Milk production curve
I am Simon and I have a dairy enterprise in Machakos, which has four Friesian cows of which two have calved once. My plan and wish is to breed my own calves by crossbreeding with other breeds like Fleckvieh or Ayrshire. Two of those that have calved were served again last month. Kindly educate me on:-
1. The two (which are still being milked) seem to have reduced milk production from 10-12 litres per day to almost six, and the udder seems to have reduced, what could be the problem?
According to the lactation curve, cows reach peak production 4 to 8 weeks after calving, thereafter milk production gradually declines.
The fact that you served the cows last month, and considering that cows should be rested for two months’ before the next service, this would imply that they had calved at least three months ago.
Therefore, they are just about peak or past their peak production. However, a drop in production by half, if sudden, could be as a result of one or several factors.
Cow factors (mastitis, other diseases or stress), management factors (change in quantity and quality of feeds, poor mineral and concentrate supplementation and insufficient wholesome water).
You may need to get a qualified vet to examine your animals and advice accordingly.
2. What can I do best to increase milk production in future and what should I do during steaming up to facilitate udder growth?
Milk production is a factor of genetics and management. Making genetic leaps using conventional artificial insemination is great but it does take time.
If you can manage, you could go in for sexed-semen although this would require that you have virgin heifers.
Once you have a foundation of good genetics, now shift to management. Each of your cows should be fed 15-20kg of chopped forage or hay per day.
Additionally, feed 3kg concentrates (dairy meal) per day for each cow depending on individual production. You may challenge the animals by increasing their respective dairy meal rations up to an optimal level.
Provide quality mineral salt at a rate of 150g for every five litres of milk produced, and an extra 60g for every extra five litres. Free lick Intromin Mineral block should be availed at all times.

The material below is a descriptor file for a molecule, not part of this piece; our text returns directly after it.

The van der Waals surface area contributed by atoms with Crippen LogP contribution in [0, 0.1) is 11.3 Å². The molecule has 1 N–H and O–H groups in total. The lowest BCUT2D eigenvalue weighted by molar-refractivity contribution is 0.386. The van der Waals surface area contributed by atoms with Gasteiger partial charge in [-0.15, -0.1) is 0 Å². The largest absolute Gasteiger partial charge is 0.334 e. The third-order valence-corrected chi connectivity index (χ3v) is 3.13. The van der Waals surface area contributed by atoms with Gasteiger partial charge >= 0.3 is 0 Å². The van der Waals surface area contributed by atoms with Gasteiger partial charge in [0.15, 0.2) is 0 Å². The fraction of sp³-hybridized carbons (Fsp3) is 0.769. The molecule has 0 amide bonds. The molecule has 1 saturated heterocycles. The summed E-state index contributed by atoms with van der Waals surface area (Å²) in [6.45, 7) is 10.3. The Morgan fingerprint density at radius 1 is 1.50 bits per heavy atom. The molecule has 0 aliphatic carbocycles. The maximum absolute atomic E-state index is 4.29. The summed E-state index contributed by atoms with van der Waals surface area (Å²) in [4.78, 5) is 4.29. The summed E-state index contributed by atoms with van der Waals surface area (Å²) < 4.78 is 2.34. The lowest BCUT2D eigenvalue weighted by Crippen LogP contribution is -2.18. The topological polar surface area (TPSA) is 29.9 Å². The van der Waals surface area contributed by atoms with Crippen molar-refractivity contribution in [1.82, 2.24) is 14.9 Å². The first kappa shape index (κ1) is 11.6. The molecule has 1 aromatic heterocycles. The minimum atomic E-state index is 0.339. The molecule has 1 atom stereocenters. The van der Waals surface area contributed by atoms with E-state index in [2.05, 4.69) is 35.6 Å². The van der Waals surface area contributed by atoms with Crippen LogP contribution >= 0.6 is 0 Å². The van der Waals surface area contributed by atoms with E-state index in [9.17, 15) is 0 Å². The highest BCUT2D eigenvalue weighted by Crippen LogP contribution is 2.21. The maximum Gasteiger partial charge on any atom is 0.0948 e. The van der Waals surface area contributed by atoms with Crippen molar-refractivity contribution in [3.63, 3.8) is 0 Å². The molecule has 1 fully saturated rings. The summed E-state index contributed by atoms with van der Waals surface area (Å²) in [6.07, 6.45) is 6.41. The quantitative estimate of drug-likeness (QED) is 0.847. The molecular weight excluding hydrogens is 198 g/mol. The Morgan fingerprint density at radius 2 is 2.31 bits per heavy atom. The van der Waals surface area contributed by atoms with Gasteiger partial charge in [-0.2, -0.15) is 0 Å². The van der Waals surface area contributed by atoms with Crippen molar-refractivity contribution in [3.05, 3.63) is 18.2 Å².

Wholesome drinking water must be available all the time. You need reserve feeds during times of shortages. When quality of your pasture is low, you could supplement with molasses which is energy and minerals rich.
Steaming up is done about two months before calving as happens with drying off of milking. This is to facilitate growth and repair of the udder tissues, ensure sufficient energy for the cow which comes calving time, support development of a strong and healthy calf and building up of body reserves that are used during the first two months post calving.
You may steam up your dairy cows by providing good quality hay, dairy meal concentrate 0.5kg per cow per day and Intromin minerals free choice.
You want to avoid fattening the cows otherwise you predispose them to calving difficulties.
3.Which is the best breed for milk production; at least 40 litres a day?
The ideal candidate for this would be the Holstein Friesian but you must be spot-on on matters nutrition.
Fattening Kenbro birds
I have Kenbro chickens which I wish to fatten. I am giving them growers that I think is not the best. What do I use to feed them for quick fattening?
As dual-purpose birds, Kenbro chickens are reared for eggs or meat. Feeds for egg production are different from those for meat. Considering that these birds are heavy feeders, broiler finisher mashes though better, would be expensive.
I suggest you continue with growers mash, but feed adlib. You may add to their drinking water Stimosol, a special oral suspension that contains yeast extracts, B-complex vitamins, organic acids for gut health and minerals, all of which are used to stimulate growth and boost immunity of the birds.